Undergraduate allergy teaching in a UK medical school: comparison of the described and delivered curriculum

Yasser Shehata, Michael Ross, Aziz Sheikh
Primary Care Respiratory Journal: Journal of the General Practice Airways Group 2007, 16 (1): 16-21

BACKGROUND: Concerns have been raised about the adequacy of allergy teaching in UK undergraduate medical curricula. Our previous work, which involved undertaking a systematic analysis of the documented curricular learning objectives relating to allergy teaching in a UK medical school, found references to allergy teaching in each of the five years of study but also identified some apparent omissions in allergy teaching. These may represent actual gaps in relation to allergy training, or alternatively may reflect dissonance between the described and delivered curricula.

OBJECTIVE: To compare the described and delivered undergraduate curricula on allergy and allergy-related topics in a UK medical school.

METHODS: We identified and e-mailed the individuals responsible for each of the 43 modules in the five-year undergraduate medical programme at the University of Edinburgh, enquiring about the delivery of allergy-related teaching within their modules. We then compared these responses with the results of the previous study mapping allergy-related teaching across the undergraduate curriculum.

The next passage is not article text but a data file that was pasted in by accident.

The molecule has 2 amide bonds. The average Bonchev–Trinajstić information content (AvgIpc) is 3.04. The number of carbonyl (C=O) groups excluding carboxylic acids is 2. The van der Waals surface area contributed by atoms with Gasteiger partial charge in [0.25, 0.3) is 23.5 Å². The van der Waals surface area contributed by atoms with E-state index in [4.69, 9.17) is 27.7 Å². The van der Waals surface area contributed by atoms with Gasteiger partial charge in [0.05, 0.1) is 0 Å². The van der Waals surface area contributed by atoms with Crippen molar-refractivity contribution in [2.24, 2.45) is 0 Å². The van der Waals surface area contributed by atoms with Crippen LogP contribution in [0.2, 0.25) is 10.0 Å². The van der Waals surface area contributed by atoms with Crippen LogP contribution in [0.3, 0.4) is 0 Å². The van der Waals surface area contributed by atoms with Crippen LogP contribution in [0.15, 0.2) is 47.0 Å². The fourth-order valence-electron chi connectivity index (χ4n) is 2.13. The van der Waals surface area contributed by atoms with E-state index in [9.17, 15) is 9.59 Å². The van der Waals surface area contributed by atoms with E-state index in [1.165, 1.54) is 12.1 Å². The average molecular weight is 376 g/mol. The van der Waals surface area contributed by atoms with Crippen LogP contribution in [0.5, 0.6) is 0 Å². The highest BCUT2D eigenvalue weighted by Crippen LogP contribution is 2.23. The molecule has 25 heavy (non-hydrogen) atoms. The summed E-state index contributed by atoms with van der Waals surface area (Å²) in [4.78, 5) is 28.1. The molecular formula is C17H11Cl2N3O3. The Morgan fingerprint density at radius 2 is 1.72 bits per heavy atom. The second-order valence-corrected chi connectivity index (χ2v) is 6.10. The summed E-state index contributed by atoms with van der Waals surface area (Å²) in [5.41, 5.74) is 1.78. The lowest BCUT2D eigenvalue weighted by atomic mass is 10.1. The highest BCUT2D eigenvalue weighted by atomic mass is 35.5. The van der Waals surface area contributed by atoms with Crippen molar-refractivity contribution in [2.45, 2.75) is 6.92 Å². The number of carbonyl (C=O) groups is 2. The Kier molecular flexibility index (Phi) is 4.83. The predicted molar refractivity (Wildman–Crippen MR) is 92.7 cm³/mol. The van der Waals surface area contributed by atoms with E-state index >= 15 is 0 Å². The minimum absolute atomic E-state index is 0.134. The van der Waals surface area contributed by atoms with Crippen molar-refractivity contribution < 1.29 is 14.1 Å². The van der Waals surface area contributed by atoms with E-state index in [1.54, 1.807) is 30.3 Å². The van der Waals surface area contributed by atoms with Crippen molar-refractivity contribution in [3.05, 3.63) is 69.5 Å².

RESULTS: Fifty-one individuals were identified as being responsible for leading the 43 modules in the curriculum. Forty-nine (96%) of these module organisers responded to our enquiry; these individuals represented 41 of the 43 modules (95%). Module organisers reported that allergy-related teaching and learning was delivered in 14 modules (33%), was absent in 13 (30%) modules, and may occur to varying degrees within a further 10 (23%) modules. Module organisers' responses about the delivered curriculum on allergy were consistent with the findings from documented learning objectives in 21 (49%) modules. They also reported allergy teaching and learning in modules which had not been identified by examination of the learning objectives; however, there were still important gaps in the allergy-related curriculum.

CONCLUSIONS: Information gathered from teaching staff confirms that specific teaching and learning on allergic disorders is currently being delivered in all five years of the undergraduate curriculum. However, comparison between the described and delivered curricula on allergy revealed discrepancies highlighting the complex nature of the undergraduate curriculum and the difficulties involved in mapping specific teaching themes within them. This assessment has revealed gaps in allergy training which need to be addressed.

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